It’s likely that many of those not of the Catholic faith also ordered fish on Fridays since it was offered as a special in restaurants in many cities and towns and was also likely to be at its peak of freshness on that day. In the early 20th century, for example, restaurants in towns as far flung as Victoria TX, Holyrood KS, and Mansfield MO advertised fish on Fridays. When meat prices rose in 1916, even more fish was sold. The country’s largest restaurant chain, Childs – which had previously only put fish on its Friday menus – began offering it every day.

Fish could be baked, of course, but in the 1930s many restaurants began to advertise Friday fish fries. Judging from the number of advertisements, fish fries were especially popular in Ohio, Indiana, Illinois, and Wisconsin. In Milwaukee WI, tavern fish fries were particularly popular. There the Haller Inn in 1935 advertised a fish fry for only 15c with music by the Melody Boys.

Fish was also a popular menu item during World War II when meat was rationed. By the war years, it had become such a Friday menu staple that many operators decided that since so many people ordered fish on Fridays anyway they would promote eating fish on Tuesdays to save their meat ration points.

Fish on Friday was so popular that in the early 1960s a Cincinnati man who operated a McDonald’s persuaded Ray Kroc to add a fish sandwich to the chain’s menu. Kroc resisted the addition, preferring to keep the menu restricted to hamburgers, but in 1962 began to introduce the Filet-O-Fish sandwich. It became a permanent menu item around the country within a couple of years. [McDonald’s ad, 1992]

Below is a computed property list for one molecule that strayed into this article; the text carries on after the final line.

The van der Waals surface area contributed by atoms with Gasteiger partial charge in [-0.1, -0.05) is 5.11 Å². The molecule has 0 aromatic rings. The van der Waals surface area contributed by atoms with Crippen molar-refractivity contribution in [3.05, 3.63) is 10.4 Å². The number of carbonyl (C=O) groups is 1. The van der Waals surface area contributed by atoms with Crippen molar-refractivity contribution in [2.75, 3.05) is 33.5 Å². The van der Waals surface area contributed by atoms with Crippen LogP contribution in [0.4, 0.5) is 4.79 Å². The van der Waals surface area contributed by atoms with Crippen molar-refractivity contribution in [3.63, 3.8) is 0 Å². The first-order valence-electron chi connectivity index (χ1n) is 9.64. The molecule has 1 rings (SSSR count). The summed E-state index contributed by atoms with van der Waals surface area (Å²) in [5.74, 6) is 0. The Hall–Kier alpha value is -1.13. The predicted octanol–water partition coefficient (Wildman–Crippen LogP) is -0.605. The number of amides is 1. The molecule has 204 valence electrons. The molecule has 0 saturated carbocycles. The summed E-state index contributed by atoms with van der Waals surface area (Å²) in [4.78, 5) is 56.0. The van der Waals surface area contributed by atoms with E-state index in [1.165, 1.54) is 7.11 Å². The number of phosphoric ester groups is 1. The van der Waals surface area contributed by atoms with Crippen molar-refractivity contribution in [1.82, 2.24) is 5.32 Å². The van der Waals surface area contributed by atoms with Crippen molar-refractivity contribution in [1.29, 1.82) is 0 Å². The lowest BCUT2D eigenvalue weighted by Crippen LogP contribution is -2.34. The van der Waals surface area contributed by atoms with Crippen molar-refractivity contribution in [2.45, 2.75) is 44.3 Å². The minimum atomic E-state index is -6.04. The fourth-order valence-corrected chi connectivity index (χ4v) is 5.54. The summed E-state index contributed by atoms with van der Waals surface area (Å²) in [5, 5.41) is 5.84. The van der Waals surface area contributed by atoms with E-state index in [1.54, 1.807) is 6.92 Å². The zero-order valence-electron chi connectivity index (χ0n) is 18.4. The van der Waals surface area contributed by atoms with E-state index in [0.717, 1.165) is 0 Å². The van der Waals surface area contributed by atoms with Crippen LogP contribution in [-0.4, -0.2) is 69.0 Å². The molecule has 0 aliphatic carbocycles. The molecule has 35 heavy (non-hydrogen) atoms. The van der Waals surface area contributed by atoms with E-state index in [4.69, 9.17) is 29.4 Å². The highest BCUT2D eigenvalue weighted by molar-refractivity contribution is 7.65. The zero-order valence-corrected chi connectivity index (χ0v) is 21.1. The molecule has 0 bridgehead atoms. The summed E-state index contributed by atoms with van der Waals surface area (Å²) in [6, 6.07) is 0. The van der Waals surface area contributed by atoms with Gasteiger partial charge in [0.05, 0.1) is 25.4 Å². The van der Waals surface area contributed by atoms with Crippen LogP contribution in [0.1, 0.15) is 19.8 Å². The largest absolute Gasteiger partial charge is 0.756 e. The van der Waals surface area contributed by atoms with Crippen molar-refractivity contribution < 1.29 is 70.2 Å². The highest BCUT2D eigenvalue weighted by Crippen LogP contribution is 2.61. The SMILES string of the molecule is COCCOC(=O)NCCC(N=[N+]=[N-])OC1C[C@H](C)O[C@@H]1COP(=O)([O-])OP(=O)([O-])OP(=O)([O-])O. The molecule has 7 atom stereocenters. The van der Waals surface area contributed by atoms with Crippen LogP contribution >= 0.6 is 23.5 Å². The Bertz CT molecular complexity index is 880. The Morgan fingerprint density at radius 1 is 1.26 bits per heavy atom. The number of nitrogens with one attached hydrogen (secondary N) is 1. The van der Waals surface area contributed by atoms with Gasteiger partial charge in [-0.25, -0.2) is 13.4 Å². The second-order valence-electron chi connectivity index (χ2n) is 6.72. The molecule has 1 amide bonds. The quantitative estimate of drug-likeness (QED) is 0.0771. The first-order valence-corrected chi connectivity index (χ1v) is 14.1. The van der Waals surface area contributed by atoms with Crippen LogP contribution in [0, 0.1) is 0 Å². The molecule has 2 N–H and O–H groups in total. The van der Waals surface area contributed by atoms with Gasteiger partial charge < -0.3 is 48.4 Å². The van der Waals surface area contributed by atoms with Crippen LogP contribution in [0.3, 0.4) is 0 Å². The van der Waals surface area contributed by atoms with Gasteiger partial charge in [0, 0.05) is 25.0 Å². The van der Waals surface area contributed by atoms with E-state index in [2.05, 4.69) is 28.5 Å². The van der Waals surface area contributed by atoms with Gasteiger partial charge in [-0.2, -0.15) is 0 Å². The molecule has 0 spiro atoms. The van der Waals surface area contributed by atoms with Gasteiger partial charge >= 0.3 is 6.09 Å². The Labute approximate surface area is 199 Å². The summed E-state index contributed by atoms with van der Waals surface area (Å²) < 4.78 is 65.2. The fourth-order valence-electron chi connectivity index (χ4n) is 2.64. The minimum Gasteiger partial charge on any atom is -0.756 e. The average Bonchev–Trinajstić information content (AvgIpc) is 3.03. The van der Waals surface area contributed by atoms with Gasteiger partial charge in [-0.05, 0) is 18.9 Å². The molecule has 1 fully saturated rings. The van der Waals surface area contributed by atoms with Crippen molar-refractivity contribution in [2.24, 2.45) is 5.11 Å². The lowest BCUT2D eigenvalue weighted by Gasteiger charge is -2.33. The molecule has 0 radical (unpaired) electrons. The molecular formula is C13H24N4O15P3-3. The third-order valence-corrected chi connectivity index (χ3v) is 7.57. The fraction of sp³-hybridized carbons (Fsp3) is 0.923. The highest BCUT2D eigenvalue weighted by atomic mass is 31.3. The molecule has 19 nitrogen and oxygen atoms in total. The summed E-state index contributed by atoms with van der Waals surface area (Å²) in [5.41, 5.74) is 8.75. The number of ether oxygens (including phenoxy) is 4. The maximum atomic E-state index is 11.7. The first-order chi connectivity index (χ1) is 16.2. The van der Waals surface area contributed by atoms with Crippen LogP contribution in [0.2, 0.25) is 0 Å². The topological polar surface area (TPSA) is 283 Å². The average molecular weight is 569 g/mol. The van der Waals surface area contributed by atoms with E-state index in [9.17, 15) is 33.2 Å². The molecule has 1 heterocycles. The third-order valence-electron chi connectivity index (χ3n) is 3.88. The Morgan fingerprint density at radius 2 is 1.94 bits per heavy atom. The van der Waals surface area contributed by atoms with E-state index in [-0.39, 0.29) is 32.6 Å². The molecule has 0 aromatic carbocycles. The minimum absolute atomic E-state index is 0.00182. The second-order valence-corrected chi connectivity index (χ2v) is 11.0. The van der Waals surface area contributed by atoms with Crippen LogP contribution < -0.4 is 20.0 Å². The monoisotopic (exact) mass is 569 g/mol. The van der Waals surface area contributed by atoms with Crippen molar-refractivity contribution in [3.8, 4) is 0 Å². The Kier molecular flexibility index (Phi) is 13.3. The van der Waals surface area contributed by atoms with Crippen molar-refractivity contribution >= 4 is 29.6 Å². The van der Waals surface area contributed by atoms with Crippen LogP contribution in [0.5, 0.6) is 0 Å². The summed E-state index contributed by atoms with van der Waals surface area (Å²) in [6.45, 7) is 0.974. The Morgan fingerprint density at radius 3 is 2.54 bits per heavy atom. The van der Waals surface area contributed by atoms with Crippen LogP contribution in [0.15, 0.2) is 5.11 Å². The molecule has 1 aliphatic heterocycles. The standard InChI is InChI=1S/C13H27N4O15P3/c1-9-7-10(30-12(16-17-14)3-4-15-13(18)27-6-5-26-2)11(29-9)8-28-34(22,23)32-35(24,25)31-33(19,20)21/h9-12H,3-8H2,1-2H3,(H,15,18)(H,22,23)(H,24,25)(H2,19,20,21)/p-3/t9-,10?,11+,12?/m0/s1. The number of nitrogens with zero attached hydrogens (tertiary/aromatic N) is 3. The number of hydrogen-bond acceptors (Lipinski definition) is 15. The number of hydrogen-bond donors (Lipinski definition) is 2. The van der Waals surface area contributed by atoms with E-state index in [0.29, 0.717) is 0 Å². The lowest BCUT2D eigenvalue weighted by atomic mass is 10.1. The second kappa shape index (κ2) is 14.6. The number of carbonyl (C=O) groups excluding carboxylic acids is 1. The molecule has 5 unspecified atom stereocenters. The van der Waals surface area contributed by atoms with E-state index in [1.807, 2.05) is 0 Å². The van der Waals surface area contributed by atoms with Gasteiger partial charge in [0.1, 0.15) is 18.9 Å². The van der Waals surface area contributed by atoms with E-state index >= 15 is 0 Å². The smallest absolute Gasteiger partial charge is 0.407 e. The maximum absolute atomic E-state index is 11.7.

In December 1966, the Vatican released Catholics, now numbering 45 million in the U.S., from the ban against eating meat on Fridays. For a couple of years the fish industry suffered significant losses, particularly with cheaper frozen fillets whose use had been growing since the 1950s. The industry responded by encouraging the public to eat fish on any day of the week. Fast food chains appeared featuring fish and chips. Fish once again became a notable part of the American diet, despite the fraction of Catholics who had come to dislike it. Rather surprisingly, at the end of 1969 the head of the Commercial Fisheries Bureau of the U.S. Fish and Wildlife Service proclaimed that fish was very popular and that lifting the no-meat ban was “the best thing that ever happened to us.”

But the fish on Fridays custom lived on in some places, especially during Lent (when the no meat on Friday ban still held). But not only in Lent. Although nowhere did the custom remain as popular as across the Midwest, restaurants with Friday fish fries and fish specials could even be found in North Carolina, which historically had the fewest Catholics of any state in the U.S. [Uncle John’s, Greensboro NC, 1970]

Milwaukee deserves special mention for Friday fish fries. In the 1980s even Greek and Vietnamese restaurants in that city held Friday fish fries. In 2000, a Milwaukee Sentinel poll revealed that readers ranked fish fries among their favorite restaurant choices, citing 320 different restaurants by name, and showing a strong preference for neighborhood places. Most often mentioned was Serb Hall, which will probably enjoy a lot of business over the next few weeks.

© Jan Whitaker, 2020

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Image gallery: breaded things

In the 1960s restaurants became seriously interested in portion-controlled entrees. Suddenly any restaurant that aspired to be regarded as sophisticated could have Chicken Cordon Bleu on their menu. Even in the middle of the Arizona desert a teenage employee in a Polynesian restaurant could pop a frozen Cordon Bleu into the microwave, add a slice of orange and some parsley, and – voila! – there you were, dining continentally.

Breaded products that could be dropped into a vat of cooking oil or microwaved were particularly popular with restaurant operators. They were advertised in full color in trade magazines, shown plated just as they might be served to guests. The images that follow were all from 1960s ads.